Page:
UNLV loses in sudden death at NCAA Championship

It wasn’t anything UNLV did wrong, but more what Georgia Tech’s Ollie Schniederjans did right that ended the Rebels’ season Friday.

He was tied with UNLV senior Kevin Penner through 18 holes. In sudden death in the quarterfinals of match play at the NCAA Men’s Golf Championship, Schniederjans hit his second shot to within 2 feet of the hole, while Penner’s shot was within 12 feet. Penner missed his birdie putt, and Schniederjans made his, giving the Yellow Jackets a 3-2 win at the Capital City Club in Milton, Ga.

Georgia Tech, the No. 2 seed, will face No. 3 Alabama, a 4-1 winner over No. 6 New Mexico, in today’s semifinals. In the other semifinal, top-seeded California, a 3-2 winner over No. 8 Arizona State, will meet No. 5 Illinois, which eliminated No. 4 Texas, 3-2.

“It’s a tough way to end,” said Penner, who had rallied from one down to tie the match with a birdie at the 17th hole. “I wanted the match in my hands, and I let the team down.”

UNLV coach Dwaine Knight refused to let Penner shoulder the blame.

“We wouldn’t be here without Kevin,” Knight said. “He was tremendous this week, and he will be difficult for us to replace.”

The Rebels got wins from sophomore Carl Jonson (4 and 3 over Seth Reeves) and freshman AJ McInerney (2 up over Shun Yat Hak). Jonson’s match was tied through 10, and he then won the next three holes and clinched the victory on No. 15. McInerney never trailed and was 3 up through 11.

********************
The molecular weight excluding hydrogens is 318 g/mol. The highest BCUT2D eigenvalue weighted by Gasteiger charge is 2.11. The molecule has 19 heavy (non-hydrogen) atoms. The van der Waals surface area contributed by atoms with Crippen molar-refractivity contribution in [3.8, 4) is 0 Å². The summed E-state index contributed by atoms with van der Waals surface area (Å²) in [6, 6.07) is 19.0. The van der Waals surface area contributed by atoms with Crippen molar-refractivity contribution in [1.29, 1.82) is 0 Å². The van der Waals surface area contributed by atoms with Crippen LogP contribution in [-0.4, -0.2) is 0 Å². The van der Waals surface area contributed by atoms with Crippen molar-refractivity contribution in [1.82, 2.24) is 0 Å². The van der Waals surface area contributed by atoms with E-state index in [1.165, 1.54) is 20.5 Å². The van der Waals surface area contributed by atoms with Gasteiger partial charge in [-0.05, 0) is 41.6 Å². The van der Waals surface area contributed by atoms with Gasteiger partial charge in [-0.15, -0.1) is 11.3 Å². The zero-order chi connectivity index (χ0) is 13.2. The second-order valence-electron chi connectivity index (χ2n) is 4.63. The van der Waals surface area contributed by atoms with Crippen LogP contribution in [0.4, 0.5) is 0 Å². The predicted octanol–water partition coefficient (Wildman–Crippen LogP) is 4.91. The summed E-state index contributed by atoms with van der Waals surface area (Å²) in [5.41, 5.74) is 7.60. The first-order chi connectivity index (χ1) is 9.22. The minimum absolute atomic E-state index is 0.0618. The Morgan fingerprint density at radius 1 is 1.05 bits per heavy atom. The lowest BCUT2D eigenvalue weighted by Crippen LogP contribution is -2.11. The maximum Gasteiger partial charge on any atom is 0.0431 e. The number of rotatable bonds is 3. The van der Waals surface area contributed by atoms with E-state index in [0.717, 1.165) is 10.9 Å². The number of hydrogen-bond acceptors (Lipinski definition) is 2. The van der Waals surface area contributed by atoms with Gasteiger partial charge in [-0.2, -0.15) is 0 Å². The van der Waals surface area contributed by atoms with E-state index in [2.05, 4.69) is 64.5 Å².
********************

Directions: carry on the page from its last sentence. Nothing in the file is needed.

“They played really well,” Knight said. “That was some of the best golf we’ve seen from Carl, and AJ was showing how good he really is these last two days. He has immense talent.”

Sophomore Kurt Kitayama and junior Nicholas Maruri had UNLV’s other losses. Kitayama, the hero of Thursday’s round with his eagle at No. 18, fell to Anders Albertson, 2 and 1. Maruri lost to Bo Andrews 3 and 2 in a match that was tied after 13 holes.

“It was a great match,” Knight said. “The guys played really hard, but in match play, a missed putt or a missed shot can cost you, and we left too many missed opportunities out there.”

UNLV’s future looks promising. Four of five starters return, along with sophomore Zane Thomas. Plus, Knight will welcome a promising recruiting class, led by Foothill High School’s Taylor Montgomery.

“It’ll be fun to see who takes over and leads this team next year,” Knight said. “We’ve really come together as a team in the last 40 days, and I’m pleased to see we were competitive this week.

“We gained some toughness, and to win a national championship, you have to be pretty tough. Our goal is always to be a national championship program. We’re getting closer to being that caliber program again.”

Contact reporter Steve Carp at scarp@reviewjournal.com or 702-387-2913. Follow him on Twitter: @stevecarprj.

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